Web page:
We will discuss filtering and colvolving with a difference operator.
We use the finite difference operator in the x and y to achieve partial differentials. These partials are used to compute the gradient magnitude image, all three of which are shown below:
If we select a threshold, here jusdged to be about 30, and then bringing all non-zero values to one, we get the following edges:
We now will smooth the input image with a gaussian filter before we apply the differential opperator.
For this image, I used a guassian with a sigma = 3 and a size three times that of sigma:
Blurring the image with this filter before applying the derivatives creates the following result: (Note that we had to change our thresholds to a lower value, 10, for these images)
In this filtered image, we can see that the lines are thicker than they were before. We also get more continuous lines, especially in the gradient magnitude image.
We derive a single filter to achieve the same result by first convolving our 2D gaussian of choice with each derivative filter. Importantly, we need to allow the convolution to have "fill" as a boundary instead of "same". The following shows this computed Derivaties of the Gaussian in both x and y:
We can then apply this single DoGG kernel in both x and y, meaning just one convolution calculation per direction instead of two if we reapply this filter to multiple images. When comparing the work of the DoG kernel, it is identical to the two step convolution above.
In this part, we learn to "sharpen" an image by isolating high frequencies and adding them back to the original image. THe amount added back in is determined by the variable "alpha", which scales the isolated high frequencies.
Here we show this process on the provided image:
I prefomed the same sharpening on another image of the Golden gate bridge, thish time with a higher alpha value. It both brings out lines as well as generally brightens the image. This might have to do with our scaling.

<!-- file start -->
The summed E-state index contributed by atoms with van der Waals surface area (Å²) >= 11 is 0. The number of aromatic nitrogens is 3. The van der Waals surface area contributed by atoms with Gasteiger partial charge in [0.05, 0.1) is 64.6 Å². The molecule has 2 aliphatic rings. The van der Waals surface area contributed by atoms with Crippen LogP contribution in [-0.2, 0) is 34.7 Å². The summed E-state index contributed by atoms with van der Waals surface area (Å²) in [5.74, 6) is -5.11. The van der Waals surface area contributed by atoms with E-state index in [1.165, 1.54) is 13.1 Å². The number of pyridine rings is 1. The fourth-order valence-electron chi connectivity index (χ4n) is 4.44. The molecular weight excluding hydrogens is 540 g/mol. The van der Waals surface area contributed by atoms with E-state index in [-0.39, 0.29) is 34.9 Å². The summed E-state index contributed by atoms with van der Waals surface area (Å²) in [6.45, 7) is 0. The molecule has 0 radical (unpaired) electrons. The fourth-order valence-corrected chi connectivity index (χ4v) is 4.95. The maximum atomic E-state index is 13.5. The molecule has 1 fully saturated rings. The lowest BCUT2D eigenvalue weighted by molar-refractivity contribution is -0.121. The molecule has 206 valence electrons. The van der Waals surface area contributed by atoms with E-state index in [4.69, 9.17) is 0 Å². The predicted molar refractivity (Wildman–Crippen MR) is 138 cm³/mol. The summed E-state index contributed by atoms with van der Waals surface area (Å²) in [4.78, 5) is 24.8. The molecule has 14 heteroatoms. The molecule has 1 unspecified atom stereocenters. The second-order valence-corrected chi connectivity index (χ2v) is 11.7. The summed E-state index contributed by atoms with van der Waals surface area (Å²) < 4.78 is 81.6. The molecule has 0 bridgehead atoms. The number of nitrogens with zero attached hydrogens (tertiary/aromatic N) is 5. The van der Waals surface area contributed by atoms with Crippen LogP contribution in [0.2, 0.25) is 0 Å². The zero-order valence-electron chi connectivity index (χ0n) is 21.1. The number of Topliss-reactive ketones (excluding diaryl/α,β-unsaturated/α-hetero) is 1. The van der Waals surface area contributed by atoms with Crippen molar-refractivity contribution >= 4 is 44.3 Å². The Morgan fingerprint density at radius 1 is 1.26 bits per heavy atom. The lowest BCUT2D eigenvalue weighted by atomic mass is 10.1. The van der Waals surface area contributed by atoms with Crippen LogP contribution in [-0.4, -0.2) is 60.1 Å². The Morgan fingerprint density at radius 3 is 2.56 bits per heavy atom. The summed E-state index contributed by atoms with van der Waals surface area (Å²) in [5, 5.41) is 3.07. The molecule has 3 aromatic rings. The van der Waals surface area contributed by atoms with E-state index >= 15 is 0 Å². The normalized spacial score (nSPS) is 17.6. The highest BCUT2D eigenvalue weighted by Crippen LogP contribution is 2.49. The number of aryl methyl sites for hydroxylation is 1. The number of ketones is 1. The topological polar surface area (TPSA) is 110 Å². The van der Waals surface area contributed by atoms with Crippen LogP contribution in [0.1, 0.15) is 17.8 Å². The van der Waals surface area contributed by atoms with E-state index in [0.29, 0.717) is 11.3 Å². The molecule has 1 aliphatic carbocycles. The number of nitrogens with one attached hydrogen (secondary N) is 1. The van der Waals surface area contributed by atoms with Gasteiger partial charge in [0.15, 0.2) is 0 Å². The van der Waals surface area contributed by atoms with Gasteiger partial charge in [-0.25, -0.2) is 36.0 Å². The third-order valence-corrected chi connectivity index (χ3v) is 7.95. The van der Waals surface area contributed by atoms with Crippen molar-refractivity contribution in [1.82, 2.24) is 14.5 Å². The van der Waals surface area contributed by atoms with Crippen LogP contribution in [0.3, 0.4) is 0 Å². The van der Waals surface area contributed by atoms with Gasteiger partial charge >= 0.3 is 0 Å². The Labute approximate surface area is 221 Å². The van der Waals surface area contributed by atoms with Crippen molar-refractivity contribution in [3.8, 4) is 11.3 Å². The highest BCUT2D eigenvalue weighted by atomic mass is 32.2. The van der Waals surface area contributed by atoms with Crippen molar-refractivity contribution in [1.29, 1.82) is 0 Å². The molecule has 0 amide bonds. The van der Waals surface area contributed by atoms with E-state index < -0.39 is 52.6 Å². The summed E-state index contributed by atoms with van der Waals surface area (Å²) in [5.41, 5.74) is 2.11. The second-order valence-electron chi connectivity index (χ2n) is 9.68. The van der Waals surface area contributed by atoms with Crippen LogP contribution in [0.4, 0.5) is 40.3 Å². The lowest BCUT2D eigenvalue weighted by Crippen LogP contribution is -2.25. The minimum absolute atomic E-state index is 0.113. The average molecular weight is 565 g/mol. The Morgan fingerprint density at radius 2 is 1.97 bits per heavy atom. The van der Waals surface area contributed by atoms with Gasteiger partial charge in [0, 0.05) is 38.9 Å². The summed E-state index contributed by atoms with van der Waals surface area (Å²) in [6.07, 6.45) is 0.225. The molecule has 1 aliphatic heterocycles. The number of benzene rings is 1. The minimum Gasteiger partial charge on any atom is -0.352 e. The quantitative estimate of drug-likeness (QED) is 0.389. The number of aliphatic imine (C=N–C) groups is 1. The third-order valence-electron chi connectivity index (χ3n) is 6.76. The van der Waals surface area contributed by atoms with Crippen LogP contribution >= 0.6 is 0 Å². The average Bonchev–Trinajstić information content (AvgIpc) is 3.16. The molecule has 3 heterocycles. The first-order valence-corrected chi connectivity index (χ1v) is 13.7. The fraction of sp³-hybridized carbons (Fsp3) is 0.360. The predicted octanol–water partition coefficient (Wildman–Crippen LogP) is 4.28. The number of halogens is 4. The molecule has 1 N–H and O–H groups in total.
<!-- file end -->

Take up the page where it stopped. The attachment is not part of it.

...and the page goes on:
Sharpening a previously blurred image doesn't yeild back the original image. In this example, we take a very sharp image of a flower and apply a gaussian filter with sigma of 2. We then try the sharpening algorithm with a gaussian sigma of 4 and an alpha value of 1. the results are below:
It looks like in this process we lose some of our high frequencies for good. The flower isn't able to recover some of its original details, like the internal structure of the center.
In this section, we combined the low frequencies of one image with the high frequencies of another image to create a blended images that looks different up close than farther away. Our first test was with a Man and his pet Cat. Cutting both low and high frequencies off at a sigma of 11, we get the following image:
We can break down each step of the process into the following:
This shows us the frequncies present in each original image, as well as the frequencies present after filtering each. Though the Gaussian isn't perfect, we still see that there "High frequency" image does have less power in the center, and the "Low frequency" filtered image has less extraneous power on the edges, though we do see some cross bars.
I tried this method on other images.
The first was Sophie, from the movie Howl's moving Castle. She undergoes an aging process throughout the film, so I wanted to try to blend her two faces. The orginal images were slightly small:
And I tried combining each as the high or low componenet of the combined image:
I believe I got closest with the image on the left. The details of the older womans face seemed fade in and out with different distances.
I also tried this to blend two different objects. This worked really well!
I played on our motto "Fiat Lux" to turn the Campenille into a candle:
In this section, I started to create our Gaussian and Laplacian stacks for the Orapple.
The Gaussian stack was created by itteratively applying a gaussian kernel to the images:
The Laplacian stack was created by iteratively subtracting one layer of the Gaussian stack from the next. The last layer is the last layer of the Gaussian stack:
After creating a Gaussian stack for the vertical mask, we can duplicate the figure from the paper by multiplying each layer of the Laplacian stacks by the corresponding layer of the mask, or its inverse:
We were able to do this combination again with color:
Now we put it all together!
From our prevous work, implementing a vertical step function as a mask, we are able to sum together the mask-combined laplacian stack to create our final orapple image:
After some trials, we were also able to blend the oraple in color:
We then tried this on our own image.
This... was interesting. It looks like some of the frequencies leaked, which were more obvious when we can see the outline against the white. It took some fiddling to get the bodies to line up semi-believeably.
We can see the Laplacian stack for this image here:
For my irrecular mask, I tried to blend stars onto an eye. Unfortunately, I struggled with getting the mask to properly fit the Eye I was using, and so the outer edge doesn't look as good as would be ideal.
I loved seeing how different frequencies can be used to build something that looks like it belongs.